Gig economy not working for workers – new report published by the Nuffield Foundation

In the decade since the financial crisis, the UK labour market experienced strong employment growth but the outlook on wages and job quality has been less encouraging. The number of jobs with unstable hours and pay such as zero-hours, agency work and false self-employment has increased. Covid-19 and the upcoming end of the Brexit transition may further increase instability and uncertainty.

The increase in pay instability brings no benefits to workers, according to a new study funded by the Nuffield Foundation and the Economic and Social Research Council through the ESRC Centre for Micro-Social Change (MiSoC) based at the University of Essex.

The research project, led by Dr Silvia Avram at the Institute for Social and Economic Research at the University of Essex, analysed data from Understanding Society, the UK Household Longitudinal Study to examine if unstable jobs with variable hours and pay helped unemployed workers transition into employment.

It also used experimental data collected through a custom built web platform to probe the responses of low income workers to uncertainty about work availability and pay in an experimental setting. The study found that:

• There is no evidence that jobs with variable hours and pay shorten unemployment spells or facilitate labour market reintegration; this is true both of men and women, as well as of vulnerable groups that face barriers to employment such as the long-term unemployed or workers with lower educational qualifications

• Experimental results compellingly showed that workers viewed work related uncertainty as a burden and sought to avoid it whenever possible. Participants who faced a 50 percent probability of work not being available were 15 to 30 percentage points less likely to choose to work compared to participants who faced no uncertainty.

• This was not only because variability in work availability reduced total expected pay but also because uncertainty itself was perceived as detrimental.

• Welfare policies can be used to encourage people to take up insecure/ flexible work. This can be done either by making sure benefits provide a source of income when work is unavailable or by threatening benefit sanctions. In both cases, the probability to choose work increased by around 11 to 15 percentage points.

The lack of employment effects together with the negative effects on workers both support the case for policy intervention, either through employment regulation or by mandating increased compensation when hours and pay vary significantly.

Dr Silvia Avram said:

“The UK labour market has seen a longer term trend towards increased hours and pay instability and insecurity. The economic impact of the COVID-19 pandemic and the end of the Brexit transition are expected to accelerate this trend. However, our results show that pay insecurity is really problematic from a worker’s perspective. Pay instability and insecurity clearly represent a burden for workers, while there is no evidence they benefit via increased employment.”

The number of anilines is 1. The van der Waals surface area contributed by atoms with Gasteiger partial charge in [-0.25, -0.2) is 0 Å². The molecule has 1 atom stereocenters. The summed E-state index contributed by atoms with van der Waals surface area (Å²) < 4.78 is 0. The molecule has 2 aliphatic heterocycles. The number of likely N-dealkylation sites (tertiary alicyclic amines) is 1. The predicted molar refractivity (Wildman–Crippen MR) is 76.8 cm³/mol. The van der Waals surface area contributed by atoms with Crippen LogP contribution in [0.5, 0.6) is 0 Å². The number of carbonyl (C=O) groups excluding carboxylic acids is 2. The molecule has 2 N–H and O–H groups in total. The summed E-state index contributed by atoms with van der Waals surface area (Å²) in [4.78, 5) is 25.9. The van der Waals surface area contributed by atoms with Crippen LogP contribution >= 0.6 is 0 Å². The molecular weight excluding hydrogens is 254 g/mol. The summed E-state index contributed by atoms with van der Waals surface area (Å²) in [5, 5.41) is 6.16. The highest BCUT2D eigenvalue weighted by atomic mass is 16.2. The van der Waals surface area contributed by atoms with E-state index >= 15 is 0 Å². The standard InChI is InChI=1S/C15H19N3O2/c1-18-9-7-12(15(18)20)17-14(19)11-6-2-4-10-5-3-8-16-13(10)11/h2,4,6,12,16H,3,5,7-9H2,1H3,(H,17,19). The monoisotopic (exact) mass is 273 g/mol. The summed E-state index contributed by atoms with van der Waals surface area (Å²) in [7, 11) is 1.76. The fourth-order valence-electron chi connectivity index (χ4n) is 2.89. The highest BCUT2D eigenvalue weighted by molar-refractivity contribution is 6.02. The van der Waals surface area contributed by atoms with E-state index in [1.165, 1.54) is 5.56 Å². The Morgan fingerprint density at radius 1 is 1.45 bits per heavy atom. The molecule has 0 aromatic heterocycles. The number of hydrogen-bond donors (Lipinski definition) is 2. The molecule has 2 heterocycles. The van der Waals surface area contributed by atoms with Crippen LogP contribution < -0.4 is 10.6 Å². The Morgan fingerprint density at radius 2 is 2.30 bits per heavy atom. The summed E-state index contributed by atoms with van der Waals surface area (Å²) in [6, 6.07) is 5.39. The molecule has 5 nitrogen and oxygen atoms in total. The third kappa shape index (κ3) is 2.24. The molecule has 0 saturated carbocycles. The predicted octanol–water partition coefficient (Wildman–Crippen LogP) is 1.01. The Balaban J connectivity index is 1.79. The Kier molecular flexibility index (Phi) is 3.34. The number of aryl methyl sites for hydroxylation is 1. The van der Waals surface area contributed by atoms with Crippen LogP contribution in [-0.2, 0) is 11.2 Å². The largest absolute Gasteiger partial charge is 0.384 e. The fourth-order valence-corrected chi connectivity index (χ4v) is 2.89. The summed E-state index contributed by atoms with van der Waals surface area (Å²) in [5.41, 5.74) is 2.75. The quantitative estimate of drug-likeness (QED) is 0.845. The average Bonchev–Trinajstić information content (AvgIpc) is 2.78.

Alex Beer, Welfare Programme Head at the Nuffield Foundation said:
“This innovative research highlights the negative impacts of hours and pay insecurity on UK workers. It is particularly timely given the uncertainty of the labour market during the COVID-19 crisis and ongoing Brexit negotiations. This research provides important insights for policymakers on the role that regulation might play in protecting workers by sharing market risks between employers and employees. The report also highlights the role of the welfare system in providing crucial support for those in and out of work.”

Read the full report here.
Published papers:
Labour market flexibility and unemployment duration: evidence from the UK
& Zero-hours contracts: flexibility or insecurity? Experimental evidence from a low income population

Note to editors:
The Nuffield Foundation is an independent charitable trust with a mission to advance social well-being. It funds research that informs social policy, primarily in Education, Welfare, and Justice. It also funds student programmes that provide opportunities for young people to develop skills in quantitative and scientific methods. The Nuffield Foundation is the founder and co-funder of the Nuffield Council on Bioethics and the Ada Lovelace Institute. The Foundation has funded this project, but the views expressed are those of the authors and not necessarily the Foundation. Visit


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